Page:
Miami filmmaker Billy Corben’s penchant for posting on Twitter and Facebook didn’t doom the conviction he helped deliver as a juror in an armed robbery trial, a judge ruled Wednesday.
The judge did find that Corben violated a court order against using social media while on jury duty. But he said it wasn’t enough to hold him in contempt of court, or to overturn the conviction of a Florida City man who claimed the filmmaker’s Tweets tainted his trial.
In fact, Miami-Dade Circuit Judge Jose Fernandez called Corben “a model juror, but for this.”
“I would ask that if you can, you have a big soapbox, you have a lot of followers,” Fernandez told Corben. “I would ask that you help us in the judiciary communicate the importance of jury service.”
Corben, maker of the Miami-based documentaries Cocaine Cowboys
and The U,
“I would encourage everyone to show for jury duty — despite the excess of Sandra Bullock movies in the jury pool room,” Corben told reporters after Wednesday’s hearing.
The proceeding culminated an episode of legal theater becoming more common in the age of social media and instant communication.
Judges have long warned jurors to avoid newspapers and television news coverage to avoid being influenced by publicity. But with the rise of social media, judges now also warn jurors against using Twitter and Facebook, or using the Internet to conduct independent research about their case.
Several high-profile convictions have been thrown out in recent years across the country because of jurors’ use of the Internet and social media.
In this case, Corben was called to jury duty in February at Miami’s Richard Gerstein Justice Building. A prolific tweeter, news junkie and commentator, Corben Tweeted away while waiting to be called into a courtroom.
“You get bored easily?” the judge asked Corben as he reviewed a printout of his frequent posts. “This is like every five minutes.”
“In the morning, I post a lot of news, your honor,” Corben said. “That’s mostly what it is.”
Corben’s messages mostly lampooned the Bullock movies in the jury waiting room and the lack of working elevators. Before he was called to a jury panel, Corben also joked about a judge holding him in contempt for “live Tweeting,’’ and about asking lawyer David O. Markus, a follower on Twitter, to defend him in court.
Defense lawyer Sara Yousuf, on Wednesday, asked Corben: “Even before jury service, you had an understanding that Tweeting could lead to contempt charges?”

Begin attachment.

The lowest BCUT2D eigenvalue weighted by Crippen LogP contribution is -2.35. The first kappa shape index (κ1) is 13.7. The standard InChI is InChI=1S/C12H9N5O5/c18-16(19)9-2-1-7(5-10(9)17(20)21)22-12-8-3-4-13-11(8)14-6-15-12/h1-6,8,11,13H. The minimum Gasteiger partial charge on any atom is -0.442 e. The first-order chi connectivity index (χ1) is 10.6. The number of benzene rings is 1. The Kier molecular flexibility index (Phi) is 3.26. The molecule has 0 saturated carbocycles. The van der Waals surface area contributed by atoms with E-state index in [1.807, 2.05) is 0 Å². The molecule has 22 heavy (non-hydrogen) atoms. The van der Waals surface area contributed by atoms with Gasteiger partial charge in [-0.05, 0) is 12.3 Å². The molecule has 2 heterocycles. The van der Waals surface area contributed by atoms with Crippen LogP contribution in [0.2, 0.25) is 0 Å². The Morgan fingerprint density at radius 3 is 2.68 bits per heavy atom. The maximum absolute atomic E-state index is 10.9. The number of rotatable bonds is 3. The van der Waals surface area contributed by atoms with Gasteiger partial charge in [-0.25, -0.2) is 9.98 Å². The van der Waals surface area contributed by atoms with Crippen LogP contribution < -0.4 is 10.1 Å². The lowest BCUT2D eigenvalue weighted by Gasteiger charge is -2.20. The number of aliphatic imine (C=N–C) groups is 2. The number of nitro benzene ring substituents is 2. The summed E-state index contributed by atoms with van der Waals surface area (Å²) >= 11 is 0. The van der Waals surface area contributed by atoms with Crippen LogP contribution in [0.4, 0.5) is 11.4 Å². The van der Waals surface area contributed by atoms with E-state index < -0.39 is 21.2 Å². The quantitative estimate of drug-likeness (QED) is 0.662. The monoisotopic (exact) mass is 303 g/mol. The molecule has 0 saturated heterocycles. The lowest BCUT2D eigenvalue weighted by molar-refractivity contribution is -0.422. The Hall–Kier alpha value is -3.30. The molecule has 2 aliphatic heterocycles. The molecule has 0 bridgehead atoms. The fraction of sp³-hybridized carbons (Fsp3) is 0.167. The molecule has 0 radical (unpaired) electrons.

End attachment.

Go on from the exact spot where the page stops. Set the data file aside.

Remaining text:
“I just imagined that, from watching Law & Order
, I guess,” Corben replied.
Corben was empaneled in the case of Angelo Williams, 24, accused of robbing a Florida City convenience store in October.
Once Corben was sworn in on the jury, he continued to post, though he never wrote anything during the proceedings or deliberations.
He did joke about the view from the courthouse of the new Marlins stadium. He also pointed out that jury instructions did not mention rules against “flasking it,” a reference to booze.
Nor did Corben send messages identifying Williams or details of the case, although one follower wrote back, “We’ll make sure you put the bad guy away!”
After three hours of deliberations, Corben and five other jurors convicted Williams, who has yet to be sentenced and faces up to 30 years in prison.
Yousuf, his lawyer, discovered the Tweets after the conviction and asked for a new trial, saying Corben “flouted the repeated and clear command of this court by openly inviting input and commentary about Mr. Williams’ trial.”
Last month, Judge Fernandez ordered Corben to appear in court to explain why he should not be held in contempt. Corben — flanked by Markus, his Twitter pal —
apologized for wasting the court’s time and resources.
“He never intended to violate the court’s order,” Markus told the judge. “He didn’t undermine the administration of justice.”
The judge agreed. Afterward Markus praised Fernandez for his decision. “If we were allowed to friend judges on Facebook, Judge Fernandez would be the first one.”